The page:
Back To Course

Math 101: College Algebra12 chapters | 92 lessons | 11 flashcard sets

Watch short & fun videos
**Start Your Free Trial Today**

Start Your Free Trial To Continue Watching

As a member, you'll also get unlimited access to over

Your next lesson will play in
10 seconds

Lesson Transcript

Instructor:
*Erin Monagan*

Erin has been writing and editing for several years and has a degree in fiction writing.

Although a basic absolute value graph isn't complicated, transformations can make them sufficiently confusing! In this lesson, you'll practice different transformations of absolute value graphs.

We'll start this lesson by recalling that absolute value graphs look like the absolute coolest guitar there is, the Flying V. Also, we can slide these graphs all around by doing the transformation that is called a **translation**.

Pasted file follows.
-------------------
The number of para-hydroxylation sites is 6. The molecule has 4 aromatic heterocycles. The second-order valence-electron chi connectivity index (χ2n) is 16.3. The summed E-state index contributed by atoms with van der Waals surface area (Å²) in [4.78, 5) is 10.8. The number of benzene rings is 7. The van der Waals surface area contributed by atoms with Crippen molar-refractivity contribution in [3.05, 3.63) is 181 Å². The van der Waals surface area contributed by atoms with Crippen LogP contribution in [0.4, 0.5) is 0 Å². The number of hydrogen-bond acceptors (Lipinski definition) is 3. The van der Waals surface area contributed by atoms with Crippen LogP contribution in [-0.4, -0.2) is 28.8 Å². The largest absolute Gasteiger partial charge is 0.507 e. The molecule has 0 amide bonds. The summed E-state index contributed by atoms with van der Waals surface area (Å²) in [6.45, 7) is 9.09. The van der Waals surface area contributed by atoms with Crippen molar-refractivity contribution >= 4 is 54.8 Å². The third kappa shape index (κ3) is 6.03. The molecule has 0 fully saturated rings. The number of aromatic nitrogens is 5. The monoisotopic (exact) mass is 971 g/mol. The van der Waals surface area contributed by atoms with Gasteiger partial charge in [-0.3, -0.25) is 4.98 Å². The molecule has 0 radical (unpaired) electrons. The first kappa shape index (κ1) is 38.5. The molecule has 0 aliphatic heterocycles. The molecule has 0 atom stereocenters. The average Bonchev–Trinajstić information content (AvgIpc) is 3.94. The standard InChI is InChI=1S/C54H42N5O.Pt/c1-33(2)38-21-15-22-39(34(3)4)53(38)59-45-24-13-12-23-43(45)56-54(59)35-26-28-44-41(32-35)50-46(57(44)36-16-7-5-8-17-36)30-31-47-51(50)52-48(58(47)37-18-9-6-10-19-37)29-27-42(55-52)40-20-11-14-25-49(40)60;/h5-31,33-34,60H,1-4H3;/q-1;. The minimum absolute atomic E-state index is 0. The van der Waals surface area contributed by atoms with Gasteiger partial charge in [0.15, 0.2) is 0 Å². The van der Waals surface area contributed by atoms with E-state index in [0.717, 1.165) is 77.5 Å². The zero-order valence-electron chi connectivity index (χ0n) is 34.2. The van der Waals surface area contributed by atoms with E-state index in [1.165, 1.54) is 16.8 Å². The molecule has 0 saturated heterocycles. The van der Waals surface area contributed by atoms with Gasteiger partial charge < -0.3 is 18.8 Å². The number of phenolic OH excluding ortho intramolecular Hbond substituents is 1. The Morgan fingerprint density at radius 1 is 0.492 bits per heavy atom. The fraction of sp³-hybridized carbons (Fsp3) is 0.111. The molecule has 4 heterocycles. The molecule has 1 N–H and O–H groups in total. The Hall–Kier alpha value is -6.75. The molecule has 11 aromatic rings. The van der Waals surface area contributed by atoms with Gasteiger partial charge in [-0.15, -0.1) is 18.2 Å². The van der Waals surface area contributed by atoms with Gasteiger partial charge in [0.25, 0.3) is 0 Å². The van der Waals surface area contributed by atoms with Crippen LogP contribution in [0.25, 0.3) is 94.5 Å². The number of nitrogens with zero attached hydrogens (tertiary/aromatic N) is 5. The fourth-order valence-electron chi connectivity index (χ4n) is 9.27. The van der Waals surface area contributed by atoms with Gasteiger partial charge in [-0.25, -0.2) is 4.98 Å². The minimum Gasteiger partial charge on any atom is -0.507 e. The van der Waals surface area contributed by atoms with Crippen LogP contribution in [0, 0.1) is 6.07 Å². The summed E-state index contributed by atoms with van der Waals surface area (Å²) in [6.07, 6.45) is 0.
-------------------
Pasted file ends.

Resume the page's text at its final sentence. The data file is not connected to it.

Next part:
For example, by taking our parent graph *y=|x|* and changing it to *y=|x-2|+3*, the V gets translated two to the right and up three so that we end up with our vertex at the coordinates (2, 3). Also, remember that the left and right shift does the opposite of what you would expect. So, a -2 on the inside the absolute value actually shifts it to the right because I need to put in a +2 for *x* to turn the absolute value part into 0, which is where my vertex is going to be.